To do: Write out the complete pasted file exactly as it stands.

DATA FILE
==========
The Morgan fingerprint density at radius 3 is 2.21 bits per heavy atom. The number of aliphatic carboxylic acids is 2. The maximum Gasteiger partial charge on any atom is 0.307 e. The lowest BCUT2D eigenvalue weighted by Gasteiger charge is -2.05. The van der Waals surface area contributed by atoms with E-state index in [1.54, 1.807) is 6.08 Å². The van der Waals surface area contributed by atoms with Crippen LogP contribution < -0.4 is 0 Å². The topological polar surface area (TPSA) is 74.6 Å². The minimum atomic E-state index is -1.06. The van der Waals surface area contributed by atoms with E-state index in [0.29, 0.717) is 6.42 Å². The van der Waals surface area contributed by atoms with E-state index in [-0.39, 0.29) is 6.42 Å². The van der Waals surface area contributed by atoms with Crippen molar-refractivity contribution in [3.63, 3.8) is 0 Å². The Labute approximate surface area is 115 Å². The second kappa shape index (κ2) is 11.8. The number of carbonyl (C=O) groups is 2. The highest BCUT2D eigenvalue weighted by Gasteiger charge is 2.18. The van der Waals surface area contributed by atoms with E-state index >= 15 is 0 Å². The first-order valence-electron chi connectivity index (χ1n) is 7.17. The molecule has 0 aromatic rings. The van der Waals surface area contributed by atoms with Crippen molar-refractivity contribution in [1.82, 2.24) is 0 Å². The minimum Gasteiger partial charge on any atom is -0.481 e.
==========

The Morgan fingerprint density at radius 3 is 2.21 bits per heavy atom. The number of aliphatic carboxylic acids is 2. The maximum Gasteiger partial charge on any atom is 0.307 e. The lowest BCUT2D eigenvalue weighted by Gasteiger charge is -2.05. The van der Waals surface area contributed by atoms with E-state index in [1.54, 1.807) is 6.08 Å². The van der Waals surface area contributed by atoms with Crippen LogP contribution < -0.4 is 0 Å². The topological polar surface area (TPSA) is 74.6 Å². The minimum atomic E-state index is -1.06. The van der Waals surface area contributed by atoms with E-state index in [0.29, 0.717) is 6.42 Å². The van der Waals surface area contributed by atoms with E-state index in [-0.39, 0.29) is 6.42 Å². The van der Waals surface area contributed by atoms with Crippen molar-refractivity contribution in [3.63, 3.8) is 0 Å². The Labute approximate surface area is 115 Å². The second kappa shape index (κ2) is 11.8. The number of carbonyl (C=O) groups is 2. The highest BCUT2D eigenvalue weighted by Gasteiger charge is 2.18. The van der Waals surface area contributed by atoms with E-state index >= 15 is 0 Å². The first-order valence-electron chi connectivity index (χ1n) is 7.17. The molecule has 0 aromatic rings. The van der Waals surface area contributed by atoms with Crippen molar-refractivity contribution in [1.82, 2.24) is 0 Å². The minimum Gasteiger partial charge on any atom is -0.481 e.